“Constitutional Reflections on the Parish: An Entity in the Fabric of the Church”

    The author is Mark Chopko, general counsel to the USCCB for over 20 years, who is now the Chair of the Non-Profit and Religious Group at Stradley and Ronon, long-term counsel to the Archdiocese of Philadelphia (Chairman, William Sasso).

    Regardless of the number of “listening” sessions, peaceful protests, legislative advocacy and scholarly research, this simple fact remains:


    At the Chestnut Hill session, will someone please ask Bishop Senior if the Archdiocese of Philadelphia abides by this principle?

  7. It may be true juridically that parishioners in the aggregate do not have collective rights. I have no reason to doubt this statement. However, I believe this pertains more to governance of the parish than to the moral, ethical and canonical rights of the faith community to voice their concerns to their pastors (Canon 212) and the pastor’s “obligation” to listen and consider the facts seriously as presented by the people.

    I would go so far as to state that, if the bishop just gives lip service to the parishioners, the faithful could make life in the local church very uncomfortable. I would suggest through financially withholding donations. That’s a start.

    Lets see how fast the church will act under those circumstances.

  8. Dear Kathy,

    To answer your question about “listening sessions” at Old St. Joseph’s, Church we had a total of three listening sessions. On Sunday, February 27, two listening sessions, open to anyone, took place, one after the 9:30 a.m. Mass and one after the 11:30 a.m. Mass. We were invited to express our feelings about the grand jury report and the responses of the Archdiocese. The sessions were co-facilitated by our pastor, Fr. Dan Ruff, S.J., and by Fr. Jerry McGlone, S.J., who is a clinical psychologist who specializes in the treatment of religious and clergy who suffer from sexual traumas. I counted about thirty persons at the early session and about forty-five at the later.

    Later a third listening session was scheduled after the 11:30 a.m. Mass on March 27. Bishop Senior is our area vicar; it was announced that he would be present and that attendance was restricted to parishioners. The session was well attended. I found that its value lay notin the little Bishop Senior said but in the opportunity the parish gave him to listen to our feelings of shock, outrage, betrayal, grief, and demands for action from the Archdiocese.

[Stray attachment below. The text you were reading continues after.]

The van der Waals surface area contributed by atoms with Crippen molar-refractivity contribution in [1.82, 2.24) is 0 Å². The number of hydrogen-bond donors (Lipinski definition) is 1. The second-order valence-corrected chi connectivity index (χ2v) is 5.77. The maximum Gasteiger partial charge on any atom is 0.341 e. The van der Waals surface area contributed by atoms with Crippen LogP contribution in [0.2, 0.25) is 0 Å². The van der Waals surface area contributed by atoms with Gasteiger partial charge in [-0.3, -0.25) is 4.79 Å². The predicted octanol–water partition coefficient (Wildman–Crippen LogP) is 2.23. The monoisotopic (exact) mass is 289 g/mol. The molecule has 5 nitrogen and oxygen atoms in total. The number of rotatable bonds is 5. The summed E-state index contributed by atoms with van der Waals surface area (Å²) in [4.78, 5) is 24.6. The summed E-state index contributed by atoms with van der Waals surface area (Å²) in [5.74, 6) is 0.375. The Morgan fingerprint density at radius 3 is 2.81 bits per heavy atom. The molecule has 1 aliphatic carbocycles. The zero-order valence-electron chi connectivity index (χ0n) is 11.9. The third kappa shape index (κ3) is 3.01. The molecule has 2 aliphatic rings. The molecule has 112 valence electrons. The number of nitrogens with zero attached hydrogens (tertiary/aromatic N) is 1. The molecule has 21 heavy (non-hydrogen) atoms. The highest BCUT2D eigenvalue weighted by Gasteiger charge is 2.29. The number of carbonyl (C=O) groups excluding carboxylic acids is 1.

As Sister Maureen mentions above, nothing that has come to public attention about the response of the Archdiocese suggests that any member of the hierarchy has listened fruitfully to what those in the parishes are saying. To take action as citizens, we must not wait for the hierarchy.

    1. Thank you Maureen. It certainly sounds like your pastor has been proactive in responding to the needs of his congregation. It is interesting that the initial meeting took place in February,just a few weeks into the crisis.We continually hear from people that almost three months later, there has been no open communication within various parishes.
      I realize that these meetings and listening sessions are not changing anything in regards to the protection of children,which is what we all are concerned about.It is however at least a good faith effort by your pastor to not treat this as a “taboo” subject. Good for him and for the members of your parish.
      Do you feel that people were very honest and open in their remarks in the meeting to Bishop Senior?

      1. Dear Kathy,

        Thank you for writing. I believe the listening sessions were a good first step, if only to let the people see that each person is not alone in carrying the heavy knowledge of the crimes of which the grand jury accused the Archdiocese and to give a public forum to allow us to share our first reactions so that the life of the parish could go on. Yes, the sooner the sessions start, the better.